The American artist Audre Lorde was a “Black, lesbian, mother, warrior, poet,” a “sister outsider” and a native New Yorker. She was also a product of the New York City public school and City University of New York (CUNY) system and considered Hunter College a home.
Hunter College returned the favor to one of its most distinguished alumna on May 9 by renaming the corner of 68th St. and Lexington Avenue “Audre Lorde Way.”
Lorde graduated from Hunter College High School, Hunter College, and became a distinguished professor at her alma mater, where she taught the students of New York City, many of whom now teach their own students and continue to share her voice, words, and spirit.
A crowd of students, friends, scholars, literary lions, and lionesses gathered in the lobby of Hunter College to attend a celebration and ceremony featuring some of the college and community leaders who had worked to literally change the map of the city to add Lorde’s name.
Hunter College President Jennifer Raab welcomed the assembled, and New York City Council Member Keith Powers (Hunter College, ’10) talked about how much Hunter means to the city.
NY1 Anchor/Journalist and author Cheryl Wills was the MC of the program, and the crowd fell silent as they listened to a recording of Lorde performing her poem, “For Each of You.” Lorde’s voice rang out, finishing with the lines: “Speak proudly to your children/where ever you may find them/tell them/you are offspring of slaves/and your mother was/a princess/in darkness.”
Acclaimed author Jacqueline Woodson took the podium on publication day of her 37th book.
“At least 20 of [my books] would not be here without Audre Lorde,” Woodson said.
She related how her older sister came home from Hunter College High School to tell her about the poet who had gone to her school. Woodson researched Lorde and learned about the “lesbian, activist, poet, mother…and thought: you can do THAT? Audre Lorde made a way out of no way, showing the way for those who came after.”
Dr. Elizabeth Lorde-Robbins, M.D., one of Lorde’s two children, who was on call and unable to attend the ceremony, sent greetings to the crowd via two Lorde family friends, biographer Blanche Wiesen Cooke (Hunter College ’62) and historian and playwright Clare Coss. Cooke and Coss both wore necklaces made for them by Lorde and noted that their collection of Lorde’s handmade jewelry will go to Spelman College, which houses the Audre Lorde Papers.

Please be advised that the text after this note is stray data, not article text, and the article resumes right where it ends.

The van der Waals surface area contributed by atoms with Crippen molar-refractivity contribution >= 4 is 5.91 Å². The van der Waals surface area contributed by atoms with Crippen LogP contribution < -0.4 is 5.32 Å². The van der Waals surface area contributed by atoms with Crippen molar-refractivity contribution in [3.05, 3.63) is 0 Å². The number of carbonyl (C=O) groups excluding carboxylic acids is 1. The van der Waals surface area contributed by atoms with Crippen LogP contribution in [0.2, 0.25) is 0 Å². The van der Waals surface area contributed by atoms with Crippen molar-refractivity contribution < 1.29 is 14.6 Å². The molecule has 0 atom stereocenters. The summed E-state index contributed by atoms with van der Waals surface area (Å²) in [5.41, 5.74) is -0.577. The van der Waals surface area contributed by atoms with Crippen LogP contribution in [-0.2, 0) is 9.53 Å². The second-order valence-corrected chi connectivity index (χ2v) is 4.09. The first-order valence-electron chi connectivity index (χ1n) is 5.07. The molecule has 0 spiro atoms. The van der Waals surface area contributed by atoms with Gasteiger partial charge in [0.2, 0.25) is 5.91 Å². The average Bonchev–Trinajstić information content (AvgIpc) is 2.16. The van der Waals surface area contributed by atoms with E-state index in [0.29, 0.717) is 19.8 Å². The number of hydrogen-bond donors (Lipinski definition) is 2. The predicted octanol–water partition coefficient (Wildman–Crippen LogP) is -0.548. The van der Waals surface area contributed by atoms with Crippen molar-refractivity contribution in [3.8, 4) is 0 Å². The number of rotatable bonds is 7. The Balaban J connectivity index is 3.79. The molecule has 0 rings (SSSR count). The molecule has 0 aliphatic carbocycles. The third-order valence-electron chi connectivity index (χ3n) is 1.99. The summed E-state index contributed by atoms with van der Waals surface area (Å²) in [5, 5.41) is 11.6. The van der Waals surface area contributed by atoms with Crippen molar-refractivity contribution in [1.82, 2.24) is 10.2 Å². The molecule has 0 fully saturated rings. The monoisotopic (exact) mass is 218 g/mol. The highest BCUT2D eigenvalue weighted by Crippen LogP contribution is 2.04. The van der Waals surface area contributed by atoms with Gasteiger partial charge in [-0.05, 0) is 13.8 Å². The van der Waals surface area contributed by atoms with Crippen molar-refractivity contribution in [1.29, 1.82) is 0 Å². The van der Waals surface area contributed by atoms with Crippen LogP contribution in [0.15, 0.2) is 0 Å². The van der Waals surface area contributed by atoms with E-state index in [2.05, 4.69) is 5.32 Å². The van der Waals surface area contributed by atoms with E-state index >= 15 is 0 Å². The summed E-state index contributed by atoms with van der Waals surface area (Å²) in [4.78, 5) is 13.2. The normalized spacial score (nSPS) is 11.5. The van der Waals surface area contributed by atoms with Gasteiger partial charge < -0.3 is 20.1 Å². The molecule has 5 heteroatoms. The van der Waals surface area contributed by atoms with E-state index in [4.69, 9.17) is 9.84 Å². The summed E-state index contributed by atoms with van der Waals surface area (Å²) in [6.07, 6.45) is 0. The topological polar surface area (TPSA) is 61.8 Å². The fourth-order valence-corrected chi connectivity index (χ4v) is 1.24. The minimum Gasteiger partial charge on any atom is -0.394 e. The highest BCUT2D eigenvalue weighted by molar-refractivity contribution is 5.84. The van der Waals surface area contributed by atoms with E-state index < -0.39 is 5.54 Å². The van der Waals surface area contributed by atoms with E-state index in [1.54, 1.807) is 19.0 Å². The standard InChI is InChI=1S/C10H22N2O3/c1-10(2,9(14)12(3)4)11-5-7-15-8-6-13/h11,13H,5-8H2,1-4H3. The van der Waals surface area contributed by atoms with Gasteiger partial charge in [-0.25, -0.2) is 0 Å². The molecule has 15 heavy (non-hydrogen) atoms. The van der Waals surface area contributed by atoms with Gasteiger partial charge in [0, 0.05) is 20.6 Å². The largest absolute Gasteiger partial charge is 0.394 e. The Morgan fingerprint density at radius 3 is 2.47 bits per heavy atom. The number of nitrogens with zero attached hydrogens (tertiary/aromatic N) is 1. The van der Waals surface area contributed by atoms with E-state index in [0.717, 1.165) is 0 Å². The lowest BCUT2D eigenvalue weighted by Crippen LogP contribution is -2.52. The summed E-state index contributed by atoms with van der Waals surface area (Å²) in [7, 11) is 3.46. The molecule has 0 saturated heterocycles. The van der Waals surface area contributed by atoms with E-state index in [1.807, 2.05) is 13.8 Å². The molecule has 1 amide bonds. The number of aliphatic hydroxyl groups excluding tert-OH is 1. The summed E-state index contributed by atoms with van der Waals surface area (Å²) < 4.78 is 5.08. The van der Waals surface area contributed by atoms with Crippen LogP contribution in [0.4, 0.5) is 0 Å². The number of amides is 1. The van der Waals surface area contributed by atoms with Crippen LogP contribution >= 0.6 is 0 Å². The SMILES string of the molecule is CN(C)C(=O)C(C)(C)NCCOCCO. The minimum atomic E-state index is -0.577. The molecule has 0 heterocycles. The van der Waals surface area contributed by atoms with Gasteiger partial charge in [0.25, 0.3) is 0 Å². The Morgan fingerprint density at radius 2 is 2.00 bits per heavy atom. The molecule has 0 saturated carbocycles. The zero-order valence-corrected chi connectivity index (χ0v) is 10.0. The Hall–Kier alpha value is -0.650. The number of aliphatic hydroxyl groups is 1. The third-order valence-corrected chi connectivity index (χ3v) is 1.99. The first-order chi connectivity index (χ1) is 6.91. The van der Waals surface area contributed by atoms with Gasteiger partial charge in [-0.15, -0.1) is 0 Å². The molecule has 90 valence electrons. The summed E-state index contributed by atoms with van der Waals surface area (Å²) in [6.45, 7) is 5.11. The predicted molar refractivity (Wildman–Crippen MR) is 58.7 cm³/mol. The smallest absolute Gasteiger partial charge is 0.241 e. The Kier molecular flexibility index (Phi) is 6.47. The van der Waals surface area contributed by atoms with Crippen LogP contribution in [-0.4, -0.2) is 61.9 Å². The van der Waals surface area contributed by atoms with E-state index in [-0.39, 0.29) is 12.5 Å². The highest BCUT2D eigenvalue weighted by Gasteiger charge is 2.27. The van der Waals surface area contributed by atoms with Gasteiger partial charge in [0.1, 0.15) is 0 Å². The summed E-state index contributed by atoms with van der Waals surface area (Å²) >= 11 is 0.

“Although it’s been decades, I remember how thrilled Audre was to teach at Hunter,” Cooke said. “The beginnings of her scholarship were at Hunter High. I think how extremely proud and grateful she would be to see the corner of 68th and Lexington named for her.”
“She loved Hunter. She loved to teach,” Coss added.
Hunter professor Melinda Goodman, who said she’d come to Hunter on Lorde’s recommendation, got the crowd to respond to the call and response of : “I am…” “Are you…!” in Lorde’s poem “Now,” and the crowd chanted “I am! Are you? READY!”
Goodman thanked Lorde for her service, addressing her as “Gamba Adisa,” her African name, which means ”She who makes her meaning clear.”
Professor Jacqueline Nassy Brown studied with Audre Lorde at Hunter College (where she is now a professor of Anthropology) and led the drive at the school to have the corner named for Lorde.
“This sign and its placement is so poetic,” Brown said. “Audre will now preside over all we do in this place. And it’s over the subway, which is how we all get here.” Brown spoke of how she stayed in touch with her Hunter teacher after she went on to graduate school at Stanford, and how when Lorde came to do a reading there, read through an earthquake that shook the hall. As an encore, a student asked her to read one of her older poems, and Lorde chose “Coal,” and said: “Jackie, this is for you.”
The program concluded with a reading by four 2022 Roosevelt House Eva Kasten Grove Scholars — students who are committed to public service, public policy, and human rights. They chose to read from Lorde’s essay “There is no hierarchy of oppressions.”
“From my membership in all of these groups I have learned that oppression and the intolerance of difference come in all shapes and sexes and colors and sexualities; and that among those of us who share the goals of liberation and a workable future for our children, there can be no hierarchies of oppression. I have learned that sexism and heterosexism both arise from the same source as racism.
“Within the lesbian community I am Black, and within the Black community I am a lesbian. Any attack against Black people is a lesbian and gay issue, because I and thousands of other Black women are part of the lesbian community. Any attack against lesbians and gays is a Black issue, because thousands of lesbians and gay men are Black. There is no hierarchy of oppression. I cannot afford the luxury of fighting one form of oppression only.
“I cannot afford to believe that freedom from intolerance is the right of only one particular group. And I cannot afford to choose between the fronts upon which I must battle these forces of discrimination, wherever they appear to destroy me. And when they appear to destroy me, it will not be long before they appear to destroy you.”
Some people went up to the bridge between the Hunter buildings to watch the unveiling of the sign, and some went out to stand beneath it. They gathered in groups to talk about what they’d seen, and what they remembered, and who it was all for.
“Audre taught me how to live, she gave me my life,” said poet Donna Masini, a Hunter College graduate and professor in the Hunter MFA program in Creative Writing.
All around were the people Audre Lorde knew and taught, and the people her students taught, and the people who will come and go by subway at 68th and Lexington, the Hunter College stop at Audre Lorde Way.